Although the physiologic effects of ear deformity are negligible, the aesthetic and psychological impact on the patient can be profound. Significant ear malformations are prevalent in today's society and affect more than 5 percent of the population. Although the prominent ear results from either underdevelopment of the antihelix or an enlarged conchal bowl, the constricted ear is a product of helical down-folding and height deficiency. After a thorough evaluation, surgical management of the prominent ear must be approached in a careful, rational fashion. Although the surgeon may enjoy the wide latitude that hundreds of corrective techniques offer, he or she must always proceed with an algorithmic application of technique best suited to the specific auricular deformity. By using this approach, correction of the prominent ear can go beyond patient satisfaction to predictably maximize outcome in both form and symmetry. From the clinical evaluation and anatomical basis to surgical management of the deformed ear, the true art of otoplasty is in the surgeon's ability to thoroughly understand auricular structure and appropriately apply technique for maximal aesthetic outcome.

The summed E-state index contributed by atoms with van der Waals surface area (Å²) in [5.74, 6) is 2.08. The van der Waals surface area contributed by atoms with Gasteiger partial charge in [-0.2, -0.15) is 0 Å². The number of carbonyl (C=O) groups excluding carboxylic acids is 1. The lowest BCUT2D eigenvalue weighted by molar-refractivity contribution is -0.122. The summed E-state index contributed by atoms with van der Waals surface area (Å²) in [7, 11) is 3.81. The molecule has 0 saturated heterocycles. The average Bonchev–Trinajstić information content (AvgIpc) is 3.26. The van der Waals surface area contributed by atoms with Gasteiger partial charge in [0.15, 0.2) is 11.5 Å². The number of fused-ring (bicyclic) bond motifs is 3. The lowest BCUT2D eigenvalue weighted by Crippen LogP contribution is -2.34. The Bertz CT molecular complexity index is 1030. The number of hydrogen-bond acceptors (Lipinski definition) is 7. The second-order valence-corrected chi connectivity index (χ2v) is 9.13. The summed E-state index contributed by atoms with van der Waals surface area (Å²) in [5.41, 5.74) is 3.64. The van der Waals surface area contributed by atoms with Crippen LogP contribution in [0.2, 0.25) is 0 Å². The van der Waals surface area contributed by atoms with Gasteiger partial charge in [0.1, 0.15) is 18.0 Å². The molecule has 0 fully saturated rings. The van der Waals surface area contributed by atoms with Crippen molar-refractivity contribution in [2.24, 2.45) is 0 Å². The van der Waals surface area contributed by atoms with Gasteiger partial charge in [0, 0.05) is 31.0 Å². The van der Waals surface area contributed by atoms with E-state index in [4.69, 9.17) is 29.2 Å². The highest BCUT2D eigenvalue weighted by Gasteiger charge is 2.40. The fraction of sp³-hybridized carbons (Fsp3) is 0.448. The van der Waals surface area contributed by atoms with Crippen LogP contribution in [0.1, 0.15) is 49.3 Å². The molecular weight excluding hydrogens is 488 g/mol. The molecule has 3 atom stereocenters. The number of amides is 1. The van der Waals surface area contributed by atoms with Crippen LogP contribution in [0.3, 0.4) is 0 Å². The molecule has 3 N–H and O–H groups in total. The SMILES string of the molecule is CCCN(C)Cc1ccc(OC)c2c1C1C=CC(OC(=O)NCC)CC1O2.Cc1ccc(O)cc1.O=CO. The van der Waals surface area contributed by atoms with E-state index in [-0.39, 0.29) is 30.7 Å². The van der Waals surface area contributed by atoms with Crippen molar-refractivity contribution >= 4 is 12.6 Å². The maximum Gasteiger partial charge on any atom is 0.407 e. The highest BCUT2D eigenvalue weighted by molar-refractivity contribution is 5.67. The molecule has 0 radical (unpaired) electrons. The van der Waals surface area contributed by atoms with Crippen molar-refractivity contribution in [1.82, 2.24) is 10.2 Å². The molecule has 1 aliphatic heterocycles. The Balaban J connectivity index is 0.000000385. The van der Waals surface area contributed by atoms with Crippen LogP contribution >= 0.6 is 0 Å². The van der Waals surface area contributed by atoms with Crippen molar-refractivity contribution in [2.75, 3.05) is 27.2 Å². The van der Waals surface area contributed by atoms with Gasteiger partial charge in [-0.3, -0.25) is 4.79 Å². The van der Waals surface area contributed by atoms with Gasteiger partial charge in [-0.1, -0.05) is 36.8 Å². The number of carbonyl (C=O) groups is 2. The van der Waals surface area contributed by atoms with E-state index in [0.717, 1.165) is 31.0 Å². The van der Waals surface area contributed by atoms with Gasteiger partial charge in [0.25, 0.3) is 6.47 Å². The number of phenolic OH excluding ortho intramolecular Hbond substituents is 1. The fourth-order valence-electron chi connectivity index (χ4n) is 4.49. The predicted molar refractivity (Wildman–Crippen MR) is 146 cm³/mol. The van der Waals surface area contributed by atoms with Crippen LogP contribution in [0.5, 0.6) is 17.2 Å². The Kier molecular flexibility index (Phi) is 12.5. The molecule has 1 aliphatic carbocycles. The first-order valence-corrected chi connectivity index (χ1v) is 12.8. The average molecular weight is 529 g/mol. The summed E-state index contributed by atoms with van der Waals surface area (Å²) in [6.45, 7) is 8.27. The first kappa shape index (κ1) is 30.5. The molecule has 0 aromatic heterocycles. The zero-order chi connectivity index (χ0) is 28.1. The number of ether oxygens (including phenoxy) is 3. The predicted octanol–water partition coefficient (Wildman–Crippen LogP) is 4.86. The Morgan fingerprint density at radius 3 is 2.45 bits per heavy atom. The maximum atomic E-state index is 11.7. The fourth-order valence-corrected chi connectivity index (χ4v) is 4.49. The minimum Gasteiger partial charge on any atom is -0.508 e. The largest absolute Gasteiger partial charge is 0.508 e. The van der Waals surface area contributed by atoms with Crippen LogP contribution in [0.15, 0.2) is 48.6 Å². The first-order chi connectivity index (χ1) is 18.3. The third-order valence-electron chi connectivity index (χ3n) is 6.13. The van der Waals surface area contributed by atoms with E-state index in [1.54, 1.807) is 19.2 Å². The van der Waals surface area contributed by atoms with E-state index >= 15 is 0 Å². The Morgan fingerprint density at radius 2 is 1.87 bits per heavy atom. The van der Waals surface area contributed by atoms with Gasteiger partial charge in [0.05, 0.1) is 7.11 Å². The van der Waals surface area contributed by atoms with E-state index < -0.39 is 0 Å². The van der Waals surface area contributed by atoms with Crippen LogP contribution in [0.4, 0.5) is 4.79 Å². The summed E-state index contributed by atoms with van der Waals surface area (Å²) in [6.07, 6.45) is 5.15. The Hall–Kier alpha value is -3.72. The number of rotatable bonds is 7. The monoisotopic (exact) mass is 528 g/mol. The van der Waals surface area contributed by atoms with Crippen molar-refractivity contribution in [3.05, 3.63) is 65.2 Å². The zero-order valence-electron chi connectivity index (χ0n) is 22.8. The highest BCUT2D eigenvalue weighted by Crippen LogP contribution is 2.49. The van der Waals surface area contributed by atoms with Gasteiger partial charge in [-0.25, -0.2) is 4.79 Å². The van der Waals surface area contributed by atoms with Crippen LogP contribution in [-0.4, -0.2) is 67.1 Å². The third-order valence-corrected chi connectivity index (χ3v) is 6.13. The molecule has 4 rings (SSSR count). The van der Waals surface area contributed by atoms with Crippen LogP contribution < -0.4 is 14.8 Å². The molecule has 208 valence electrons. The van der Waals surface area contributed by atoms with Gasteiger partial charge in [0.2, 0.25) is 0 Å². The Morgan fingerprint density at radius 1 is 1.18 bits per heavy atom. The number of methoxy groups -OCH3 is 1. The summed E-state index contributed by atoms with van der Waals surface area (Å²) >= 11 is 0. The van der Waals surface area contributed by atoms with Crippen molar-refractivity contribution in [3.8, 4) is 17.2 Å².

From the Division of Plastic Surgery, Baylor College of Medicine.
Received for publication October 3, 2006; accepted October 25, 2007.
Disclosure:The authors have no commercial or proprietary interest in any of the materials mentioned in this article.
Brian A. Janz, M.D., Division of Plastic Surgery, Baylor College of Medicine, 1709 Dryden, Suite 1600, BCM Mail Stop 630, Houston, Texas 77030, firstname.lastname@example.org